By Jewelle Saunders
Prioritizing an equitable workforce is one of the critical factors that grow an organization to be more successful. Businesses have a healthier workforce, higher productivity and greater profitability when focusing on equity, diversity and inclusion. Factors such as unconscious bias can be a prominent barrier to this growth.
Unconscious, or implicit, bias refers to the underlying attitudes or beliefs about other individuals or groups, based on identity traits, outside our own conscious awareness.
It is vital for entrepreneurs and aspiring leaders to understand unconscious biases that may be present in their journey to growing their business or organization. They are an integral part of eliminating and mitigating bias in their community. Here is what young leaders need to know about implicit bias.
Bias shows in many forms
There are many different types of bias, and given that many of them are unconscious, they are also invisible or difficult to see. Some common forms of bias include similarity bias, affinity bias, and conformity bias, but other forms of prejudice based on bias can include age bias, gender bias, ethnicity bias, racial bias, and name bias. Biases can affect every aspect of a person’s life, including education and career trajectory. These are particularly evident in hiring practices.
Biases can affect our behavior and treatment of others, hiring of qualified candidates, and respect for employees and partners in the work environment. Biases can lead to acts of discrimination and overall low morale. Access the YLAI Network’s workbooks on responsible leadership and partnerships and allyship to learn more about the forms of biases and their impact.
Education is key
By learning about these often unseen biases and educating yourself about these behaviors, you are taking the first step in mitigating the effects of these biases.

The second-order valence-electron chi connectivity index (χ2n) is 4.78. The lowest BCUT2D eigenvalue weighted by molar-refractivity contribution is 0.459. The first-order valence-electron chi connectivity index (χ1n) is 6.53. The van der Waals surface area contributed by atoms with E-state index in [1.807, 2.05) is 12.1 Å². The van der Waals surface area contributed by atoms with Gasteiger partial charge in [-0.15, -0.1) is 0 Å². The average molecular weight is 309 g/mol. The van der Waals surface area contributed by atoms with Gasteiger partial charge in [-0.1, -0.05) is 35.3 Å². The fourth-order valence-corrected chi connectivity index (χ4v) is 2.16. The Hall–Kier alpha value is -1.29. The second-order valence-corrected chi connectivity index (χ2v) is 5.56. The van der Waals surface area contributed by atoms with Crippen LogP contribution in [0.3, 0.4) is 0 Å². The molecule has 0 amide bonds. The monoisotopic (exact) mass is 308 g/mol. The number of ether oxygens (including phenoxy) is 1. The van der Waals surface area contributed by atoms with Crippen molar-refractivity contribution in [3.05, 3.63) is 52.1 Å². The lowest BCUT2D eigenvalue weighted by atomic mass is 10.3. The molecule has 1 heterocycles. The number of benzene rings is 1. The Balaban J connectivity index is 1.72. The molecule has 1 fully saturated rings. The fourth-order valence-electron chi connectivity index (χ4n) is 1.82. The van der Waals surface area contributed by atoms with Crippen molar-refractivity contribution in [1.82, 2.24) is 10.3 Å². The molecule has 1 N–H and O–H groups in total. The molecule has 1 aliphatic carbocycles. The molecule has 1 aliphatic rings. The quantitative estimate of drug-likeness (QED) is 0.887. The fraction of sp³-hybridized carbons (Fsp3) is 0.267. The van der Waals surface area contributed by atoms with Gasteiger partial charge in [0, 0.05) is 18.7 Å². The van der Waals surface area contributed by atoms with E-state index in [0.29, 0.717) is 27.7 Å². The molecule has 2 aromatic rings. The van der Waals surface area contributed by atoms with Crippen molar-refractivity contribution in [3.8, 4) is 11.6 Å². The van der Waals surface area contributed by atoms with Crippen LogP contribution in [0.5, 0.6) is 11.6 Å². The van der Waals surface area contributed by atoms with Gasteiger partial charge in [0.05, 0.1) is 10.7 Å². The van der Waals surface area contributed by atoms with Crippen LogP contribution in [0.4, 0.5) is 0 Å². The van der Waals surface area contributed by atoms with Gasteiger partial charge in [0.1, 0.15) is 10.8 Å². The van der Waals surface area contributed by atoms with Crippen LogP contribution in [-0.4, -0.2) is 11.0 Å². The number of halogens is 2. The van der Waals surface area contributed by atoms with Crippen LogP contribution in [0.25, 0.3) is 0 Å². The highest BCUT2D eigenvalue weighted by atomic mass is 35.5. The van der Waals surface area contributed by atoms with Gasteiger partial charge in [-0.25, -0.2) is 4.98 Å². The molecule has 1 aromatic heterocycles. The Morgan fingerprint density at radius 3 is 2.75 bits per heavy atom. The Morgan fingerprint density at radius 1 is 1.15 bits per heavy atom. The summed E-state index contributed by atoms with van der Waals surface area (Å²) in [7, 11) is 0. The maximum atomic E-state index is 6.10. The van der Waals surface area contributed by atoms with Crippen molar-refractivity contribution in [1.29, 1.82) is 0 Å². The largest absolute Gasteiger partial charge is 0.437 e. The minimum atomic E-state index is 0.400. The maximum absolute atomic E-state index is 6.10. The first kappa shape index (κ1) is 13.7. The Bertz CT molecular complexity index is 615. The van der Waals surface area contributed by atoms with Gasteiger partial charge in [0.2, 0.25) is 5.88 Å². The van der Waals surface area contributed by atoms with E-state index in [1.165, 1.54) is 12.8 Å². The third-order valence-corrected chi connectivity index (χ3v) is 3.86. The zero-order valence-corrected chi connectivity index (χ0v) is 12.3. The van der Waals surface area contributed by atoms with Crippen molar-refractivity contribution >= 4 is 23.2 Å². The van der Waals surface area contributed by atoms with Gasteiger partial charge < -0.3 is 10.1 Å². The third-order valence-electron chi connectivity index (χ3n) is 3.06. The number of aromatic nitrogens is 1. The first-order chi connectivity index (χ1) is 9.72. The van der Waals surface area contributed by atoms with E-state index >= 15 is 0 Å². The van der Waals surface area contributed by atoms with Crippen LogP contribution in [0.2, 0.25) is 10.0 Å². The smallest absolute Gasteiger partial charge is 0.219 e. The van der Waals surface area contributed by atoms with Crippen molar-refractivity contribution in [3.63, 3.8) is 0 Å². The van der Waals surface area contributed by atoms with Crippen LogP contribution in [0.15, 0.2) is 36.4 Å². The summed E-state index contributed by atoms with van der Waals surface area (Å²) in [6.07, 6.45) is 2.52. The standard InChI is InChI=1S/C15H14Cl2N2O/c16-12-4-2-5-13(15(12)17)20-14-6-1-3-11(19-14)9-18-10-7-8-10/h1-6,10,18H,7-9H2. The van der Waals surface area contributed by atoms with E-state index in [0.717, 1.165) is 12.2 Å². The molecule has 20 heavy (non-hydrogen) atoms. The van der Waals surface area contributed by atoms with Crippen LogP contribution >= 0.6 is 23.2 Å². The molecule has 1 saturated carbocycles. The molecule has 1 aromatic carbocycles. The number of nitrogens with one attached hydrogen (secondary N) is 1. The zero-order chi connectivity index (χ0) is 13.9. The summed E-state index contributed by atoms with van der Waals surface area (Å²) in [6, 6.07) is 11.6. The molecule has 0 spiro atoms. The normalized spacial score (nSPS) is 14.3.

When workforces and entrepreneurs place greater emphasis on mitigating the effects of bias, they are more likely to create a more diverse and inclusive workplace and stronger and more resilient businesses. In order to overcome the unconscious biases we have held in the past, we must reflect on where those biases have been learned and work to diminish them.
There are necessary steps to mitigating bias
When starting or reviewing your own business or organization, here are a few steps to keep in mind to make mitigating bias an important part of your strategic plan and your day-to-day workplace environment:
- Inc.com recommends that the first step to defeating implicit bias is to continue researching the impact that bias can have. The more you know about the different kinds of biases, conscious and unconscious, and how individuals enact those biased opinions, the more knowledgeable you will be about mitigating the impacts or stopping them before they start.
- Rethink the way things have been done in your previous workplaces. Note when discrimination or bias has played a part in your previous work culture, past leadership, or local news, and update your business’s code of conduct to identify biased behaviors that will not be condoned.
- Eliminate biases during the hiring process and hire the most-qualified and most-talented people for the role. Dr. Amanda Hinojosa at Howard University provided vital advice to the YLAI Network on recognizing bias and avoiding bias when hiring, such as determining the differences between unconscious and conscious bias and being specific on the essential elements of a job description.
- Empower your employees, business partners, and colleagues to interrogate their own biases, report bias when they see it, feel responsible to stand up for others when they see bias in action, and be an ally who takes action.
- Remember that completing one training session, reading one blog, or starting one discussion is not alone going to eliminate bias, and mitigating bias is an ongoing effort and commitment. But creating a supportive setting for open discussions on bias is an important start.
Make sure to stay tuned for resources in the YLAI4All initiative to continue your investment in prioritizing diversity, inclusion, and equity in your workplace, making for a stronger business.